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California

Inmate Claims Jailers Encouraged Beating

FRESNO, Calif. (CN) – Sheriff’s deputies in California’s Central Valley opened a cell door to let inmates join in the beating of an alleged child molester, the man claims in court. ____ ____ sued Tulare County on May 13, alleging assault and battery, failure to intervene and constitutional violations.

____, who had no prior criminal record, was arrested by Exeter police in 2014 on a warrant from Los Angeles County stemming from an alleged incident of inappropriate contact with a minor 12 years ago. The accuser was in her late 20’s when she made her claims, the complaint states. Full Article

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    • GRR

      This is tragic and unbelievable. I hope they fry the deputies.

      With that said it seems there is a lot more to this story. I’m not current with the penalties for CP but it seems strange this man was only charged with a misdemeanor and bail set only at $2500; and in OC no less.

      Something tells me this guy was maybe challenged somewhat and the DA new about it. But instead of sending this poor sole to a hospital the DA decided since he was challenged just file a misdemeanor against him so he would get probation and on his way.

      I truly hope the real story comes out. And if the DA had anything to do with sending a challenged person to jail he should receive the same treatment as Mr. Chamberlin did.

  1. td777

    A few years ago, I was taking a class at a local community college. One of my fellow students was an officer for the Los Angeles Police Department. He admitted openly in class one time that when they arrested someone for a sex crime, they would make a point of announcing to the other inmates what the sex crime was. He also admitted that in doing so, he knew it was encouraging the other inmates to beat the one in for a sex crime.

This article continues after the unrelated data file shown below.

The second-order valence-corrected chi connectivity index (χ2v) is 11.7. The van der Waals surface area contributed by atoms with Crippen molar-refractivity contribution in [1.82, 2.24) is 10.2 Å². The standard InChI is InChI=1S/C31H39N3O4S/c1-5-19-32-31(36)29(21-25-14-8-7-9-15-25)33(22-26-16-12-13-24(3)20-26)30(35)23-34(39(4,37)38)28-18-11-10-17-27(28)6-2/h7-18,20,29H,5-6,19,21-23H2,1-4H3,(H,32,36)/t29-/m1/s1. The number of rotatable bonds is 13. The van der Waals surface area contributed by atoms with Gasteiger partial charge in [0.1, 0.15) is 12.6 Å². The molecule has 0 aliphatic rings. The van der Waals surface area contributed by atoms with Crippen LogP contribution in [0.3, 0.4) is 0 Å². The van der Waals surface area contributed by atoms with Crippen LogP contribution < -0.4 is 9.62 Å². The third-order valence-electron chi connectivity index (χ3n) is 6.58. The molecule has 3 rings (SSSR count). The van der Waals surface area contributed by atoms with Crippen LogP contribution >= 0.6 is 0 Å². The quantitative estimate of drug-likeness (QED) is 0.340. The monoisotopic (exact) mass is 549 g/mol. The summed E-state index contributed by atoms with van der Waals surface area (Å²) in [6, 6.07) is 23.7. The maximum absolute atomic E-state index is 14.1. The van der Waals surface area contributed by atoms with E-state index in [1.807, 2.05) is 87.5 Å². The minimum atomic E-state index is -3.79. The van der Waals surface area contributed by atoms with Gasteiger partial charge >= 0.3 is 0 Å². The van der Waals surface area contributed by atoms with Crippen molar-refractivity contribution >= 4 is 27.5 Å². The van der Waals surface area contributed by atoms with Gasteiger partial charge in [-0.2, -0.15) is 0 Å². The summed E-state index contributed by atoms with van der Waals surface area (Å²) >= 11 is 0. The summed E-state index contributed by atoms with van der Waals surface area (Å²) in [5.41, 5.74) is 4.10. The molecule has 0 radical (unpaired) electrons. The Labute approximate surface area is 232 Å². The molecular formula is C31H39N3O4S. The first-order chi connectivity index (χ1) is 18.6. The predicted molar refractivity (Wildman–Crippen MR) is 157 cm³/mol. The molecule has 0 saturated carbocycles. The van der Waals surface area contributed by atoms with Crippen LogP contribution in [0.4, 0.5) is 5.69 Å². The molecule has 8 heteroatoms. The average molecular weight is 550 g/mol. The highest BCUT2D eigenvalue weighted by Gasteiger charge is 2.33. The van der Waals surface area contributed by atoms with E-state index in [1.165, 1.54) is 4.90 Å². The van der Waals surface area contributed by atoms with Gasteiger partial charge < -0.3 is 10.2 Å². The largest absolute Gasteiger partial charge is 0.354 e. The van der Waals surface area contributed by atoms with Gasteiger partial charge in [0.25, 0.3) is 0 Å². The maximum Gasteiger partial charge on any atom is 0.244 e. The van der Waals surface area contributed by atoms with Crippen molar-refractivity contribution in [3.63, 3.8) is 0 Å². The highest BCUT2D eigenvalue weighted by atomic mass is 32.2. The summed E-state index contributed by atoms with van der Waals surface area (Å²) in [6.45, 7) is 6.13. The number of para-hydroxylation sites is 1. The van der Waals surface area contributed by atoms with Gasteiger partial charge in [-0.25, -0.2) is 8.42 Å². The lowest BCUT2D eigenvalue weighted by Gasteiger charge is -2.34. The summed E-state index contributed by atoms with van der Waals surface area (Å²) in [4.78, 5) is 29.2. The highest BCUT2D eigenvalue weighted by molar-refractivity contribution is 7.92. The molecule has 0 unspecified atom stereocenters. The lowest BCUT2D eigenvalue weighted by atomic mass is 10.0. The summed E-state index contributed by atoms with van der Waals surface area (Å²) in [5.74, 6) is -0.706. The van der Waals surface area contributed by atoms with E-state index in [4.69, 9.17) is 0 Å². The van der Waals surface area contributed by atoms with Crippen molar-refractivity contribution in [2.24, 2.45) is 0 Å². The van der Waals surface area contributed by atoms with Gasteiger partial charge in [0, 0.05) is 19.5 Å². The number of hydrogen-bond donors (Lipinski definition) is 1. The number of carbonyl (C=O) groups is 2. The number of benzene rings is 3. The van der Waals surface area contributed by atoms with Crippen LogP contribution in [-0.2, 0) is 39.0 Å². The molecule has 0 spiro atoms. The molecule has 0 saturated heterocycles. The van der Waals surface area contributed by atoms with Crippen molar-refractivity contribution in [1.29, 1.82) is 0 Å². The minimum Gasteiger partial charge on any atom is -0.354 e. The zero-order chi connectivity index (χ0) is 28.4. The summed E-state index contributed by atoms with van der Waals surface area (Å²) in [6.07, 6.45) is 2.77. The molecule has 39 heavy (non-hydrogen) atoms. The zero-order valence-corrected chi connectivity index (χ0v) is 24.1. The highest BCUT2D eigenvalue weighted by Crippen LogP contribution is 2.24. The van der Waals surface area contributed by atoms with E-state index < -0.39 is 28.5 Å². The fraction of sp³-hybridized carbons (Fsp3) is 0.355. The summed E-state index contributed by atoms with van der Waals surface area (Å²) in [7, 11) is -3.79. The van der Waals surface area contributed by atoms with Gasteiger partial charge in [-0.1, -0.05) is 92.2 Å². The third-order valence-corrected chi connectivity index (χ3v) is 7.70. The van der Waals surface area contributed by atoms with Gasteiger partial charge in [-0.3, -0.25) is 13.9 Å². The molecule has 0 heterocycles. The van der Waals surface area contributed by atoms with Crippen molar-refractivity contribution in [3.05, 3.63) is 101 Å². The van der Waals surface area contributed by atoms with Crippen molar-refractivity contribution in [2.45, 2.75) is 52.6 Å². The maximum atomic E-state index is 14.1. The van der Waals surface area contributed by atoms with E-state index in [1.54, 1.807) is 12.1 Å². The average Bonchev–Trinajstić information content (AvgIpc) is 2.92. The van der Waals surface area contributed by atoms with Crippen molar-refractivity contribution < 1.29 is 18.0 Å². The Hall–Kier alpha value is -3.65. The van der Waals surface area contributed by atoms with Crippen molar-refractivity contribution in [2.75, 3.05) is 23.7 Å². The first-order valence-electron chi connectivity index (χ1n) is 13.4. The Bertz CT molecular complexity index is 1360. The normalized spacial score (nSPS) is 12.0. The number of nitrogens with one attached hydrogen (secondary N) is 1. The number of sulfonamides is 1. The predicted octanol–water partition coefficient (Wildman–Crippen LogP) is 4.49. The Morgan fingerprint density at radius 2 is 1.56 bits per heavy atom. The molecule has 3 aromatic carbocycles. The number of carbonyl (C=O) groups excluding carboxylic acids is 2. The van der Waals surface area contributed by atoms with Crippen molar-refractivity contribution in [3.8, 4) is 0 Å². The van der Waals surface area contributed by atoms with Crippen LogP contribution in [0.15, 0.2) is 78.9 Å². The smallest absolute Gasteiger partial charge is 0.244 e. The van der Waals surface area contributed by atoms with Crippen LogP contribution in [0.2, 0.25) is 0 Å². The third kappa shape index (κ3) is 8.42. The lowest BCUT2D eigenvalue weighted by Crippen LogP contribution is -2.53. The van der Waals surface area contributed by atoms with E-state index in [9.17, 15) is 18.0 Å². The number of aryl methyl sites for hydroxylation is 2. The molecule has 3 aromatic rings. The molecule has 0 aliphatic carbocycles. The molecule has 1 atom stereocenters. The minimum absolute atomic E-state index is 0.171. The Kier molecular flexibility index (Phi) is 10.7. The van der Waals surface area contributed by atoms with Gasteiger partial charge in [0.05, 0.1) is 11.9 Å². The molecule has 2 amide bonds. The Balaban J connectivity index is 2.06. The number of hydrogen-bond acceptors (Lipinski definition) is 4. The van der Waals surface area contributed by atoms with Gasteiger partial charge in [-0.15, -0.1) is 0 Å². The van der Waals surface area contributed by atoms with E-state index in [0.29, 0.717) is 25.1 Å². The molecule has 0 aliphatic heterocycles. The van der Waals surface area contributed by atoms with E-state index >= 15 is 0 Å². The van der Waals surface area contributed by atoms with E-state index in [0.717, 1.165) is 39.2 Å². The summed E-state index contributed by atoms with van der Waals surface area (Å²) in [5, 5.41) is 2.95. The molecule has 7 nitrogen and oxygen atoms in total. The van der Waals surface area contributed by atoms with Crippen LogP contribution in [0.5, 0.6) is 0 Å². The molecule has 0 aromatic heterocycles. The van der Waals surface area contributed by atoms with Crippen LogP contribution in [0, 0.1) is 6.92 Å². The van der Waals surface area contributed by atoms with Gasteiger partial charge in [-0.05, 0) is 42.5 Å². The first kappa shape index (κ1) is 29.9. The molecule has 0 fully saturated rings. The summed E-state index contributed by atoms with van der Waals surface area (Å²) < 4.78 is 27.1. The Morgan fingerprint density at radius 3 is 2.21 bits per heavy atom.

I hope this guy gets every penny of his lawsuit and then some.

  2. Nicholas Maietta

    Are the correctional officers and other inmates being held accountable?

    • td777

      I seriously doubt they will be held accountable, unless this guy wins his lawsuit.

  3. TF

    I hope that man gets every dime of that 15 million.

  4. Dr

    Wow 12 years ago.? I thought there was a six year statute of limitations . And yes I to hope he gets all that money.

  5. Cool CA RC

    Wow. This is not good.
    I think the deputies should pay out of their own PERSONAL bank account NOT on the taxpayer’s account.

  6. Ostracized Witch

    Theo Lacy in Orange County has a few Deputies who discriminate against inmates who are locked up for sex crimes. It was scary, but I survived.

    One Deputy had me locked up in an isolation cell because I did not follow his purposely convoluted instructions.

    I have ABI (brain injury) and it’s normally difficult for me to follow verbal instructions. Especially, if they are barked in a loud, menacing tone.

    • NPS

      I concur. I was at the central jail in Santa Ana for three months. The only ones who mistreated me were the deputies. I was pushed and shoved. One deputy twisted my arm (I still feel a dull pain from time to time). I was also subjected to awful verbal abuse. They did this without provocation. I even witnessed one inmate get kicked. One pattern I noticed is that every one of these abusive deputies were young. Bullies with badges is all they are.

      The older deputies were nice, though, and even empathetic.

  7. mch